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Cambodia Struggles to Stem Domestic Worker Abuse

Irwin Loy

PHNOM PENH, Mar 18 2011 (IPS) - Cambodia’s fledgling domestic worker export industry continues to come under scrutiny amid allegations that women have been forcibly detained in privately run training centres.

Local media in this Southeast Asian country reported that one woman died this month at a labour recruitment firm in Phnom Penh, while another trainee broke her legs attempting to escape. The firm has denied any wrongdoing in the woman’s death. But the controversy is a sign that the government’s belated efforts to regulate the rapidly expanding industry have fallen short.

“It’s so sad that the problems are still happening,” Moeun Tola, the head of the labour programme at the advocacy group Community Legal Education Centre, told IPS.

The country’s main opposition party is also weighing in on the issue. Parliamentarians with the opposition Sam Rainsy Party visited the training centre in question this month. Member of Parliament Son Chhay said he was alarmed by the tall gates and barbed wire at the facility, which he said gave “the impression of imprisonment”.

“Local authorities and police ignored the law that forbids detention against one’s will,” Chhay wrote in a letter to Malaysia’s ambassador and provided to IPS and other media this week. “There was no sign that the local authorities even attempted to defend the rights of trainees who are detained against their will. There are tremendous pressures on the young women to comply with the rules of the company.”

Abuse claims made by domestic workers began to make waves last July, when stories of women who said they fled training centres hit the local newspapers. In multiple cases, the women reported they had signed up to be trained as domestic workers, but were not permitted to leave the training centres unless they paid large sums of money. Others claimed they escaped from cramped or squalid living conditions.

The headlines shone an uncomfortable spotlight on the industry. The Cambodian Labour Ministry warned recruitment firms to clean up their act and announced new guidelines in August. The guidelines, released ahead of a promise to update the law governing the industry, advised firms not to allow their trainees to fall into debt. The guidelines also contained general statements prohibiting “detention” and “child labour”.

The problem, Tola explains, is enforcing the rules. Multiple agencies have been found to be training girls younger than 18 – the minimum age for such work is 21. But inspections of the training centres are rare and there are few consequences for operators found to be flouting the rules, Tola says.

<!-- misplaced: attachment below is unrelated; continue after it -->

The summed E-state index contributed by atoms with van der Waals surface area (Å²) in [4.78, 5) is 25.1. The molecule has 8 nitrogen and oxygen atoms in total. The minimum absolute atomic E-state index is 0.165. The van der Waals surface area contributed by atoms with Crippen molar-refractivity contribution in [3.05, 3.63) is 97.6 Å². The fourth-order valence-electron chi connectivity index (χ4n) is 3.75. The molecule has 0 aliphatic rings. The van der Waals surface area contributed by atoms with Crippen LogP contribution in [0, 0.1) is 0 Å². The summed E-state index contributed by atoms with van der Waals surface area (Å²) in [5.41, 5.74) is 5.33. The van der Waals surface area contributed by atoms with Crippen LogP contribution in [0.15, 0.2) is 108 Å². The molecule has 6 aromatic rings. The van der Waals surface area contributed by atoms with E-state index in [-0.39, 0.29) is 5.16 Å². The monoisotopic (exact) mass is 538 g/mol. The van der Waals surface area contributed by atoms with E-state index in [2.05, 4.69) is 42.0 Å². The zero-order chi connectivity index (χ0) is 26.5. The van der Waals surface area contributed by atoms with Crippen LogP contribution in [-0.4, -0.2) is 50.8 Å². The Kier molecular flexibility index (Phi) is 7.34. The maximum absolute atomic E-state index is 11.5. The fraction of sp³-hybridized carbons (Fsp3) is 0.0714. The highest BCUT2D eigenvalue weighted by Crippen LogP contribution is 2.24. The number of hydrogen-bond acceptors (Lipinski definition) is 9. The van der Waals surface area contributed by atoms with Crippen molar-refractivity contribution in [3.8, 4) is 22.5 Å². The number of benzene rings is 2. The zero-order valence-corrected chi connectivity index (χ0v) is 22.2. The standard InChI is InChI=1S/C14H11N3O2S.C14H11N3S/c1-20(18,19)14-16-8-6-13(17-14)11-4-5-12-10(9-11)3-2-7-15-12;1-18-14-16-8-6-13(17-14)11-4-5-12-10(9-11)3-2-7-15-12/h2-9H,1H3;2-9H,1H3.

“I think the authorities know these things are happening, but they just close their eyes,” he added.

Roughly 30 firms are licensed by the country’s Ministry of Labour to train and send domestic workers abroad. The majority of the women are bound for Malaysia, which is struggling to meet voracious demand for live-in maids after Indonesia put a moratorium on its citizens taking such jobs in Malaysia following publicised cases of abuse.

Malaysia has set its sights on countries like Cambodia to fill demand. Malaysia last year issued almost 25,000 work visas to Cambodian domestic workers, according to the Malaysian Embassy here. That’s well above the roughly 5,300 visas granted across all sectors in 2008.

Cambodia has been just as eager to send its citizens abroad. Job options for many low-income women here are in the country’s chief economic driver – its garment-manufacturing sector. But the minimum wage in garment factories is 61 dollars per month, much less than the 200 to 300 dollars per month women are often promised as domestic workers.

As a result, recruitment firms operating in Cambodia have jumped to take advantage of the market.

Several agencies have been known to recruit women in poor rural areas. They offer cash lump-sum payments and bags of rice to families in order to convince them to sign up their daughters – but the money must be repaid.

Tensions between the trainees and their employers surface when women ask to leave their gated facilities – often the companies will refuse or demand money to allow women to leave, afraid they will run away without paying their debts, according to rights advocates and industry representatives.

The government is expected to issue a new law governing recruitment firms this year – replacing the vague existing regulations, which are more than 15 years old.

An Bunhak, director of the Association of Cambodian Recruitment Agencies, said he has advised the government to prohibit companies from offering large loans to its trainees.

Bunhak says stricter rules will help smooth out problems in the industry.

“We think everyone must follow the regulations. Once everybody understands, it will be okay,” Bunhak told IPS. “We want the rules to protect our migrant workers.”

While authorities implement the new regulations, however, this month’s case shows that potential domestic workers continue to face problems even before they leave the country.

Heang Sophara signed up to be trained as a domestic worker last year. “I wasn’t earning much money farming. I hoped that I could make more money in Malaysia to support my family, even if I had to be away from them for two years,” she told IPS.

But when she started hearing stories of mistreatment, she decided to withdraw her application. She claims the agency demanded that she pay 900 dollars to get out of her contract, even though she never received any loans or underwent training. The case remains unresolved.

“I get more scared when I hear about the problems,” Sophara said. “Now I just want to stay home.”

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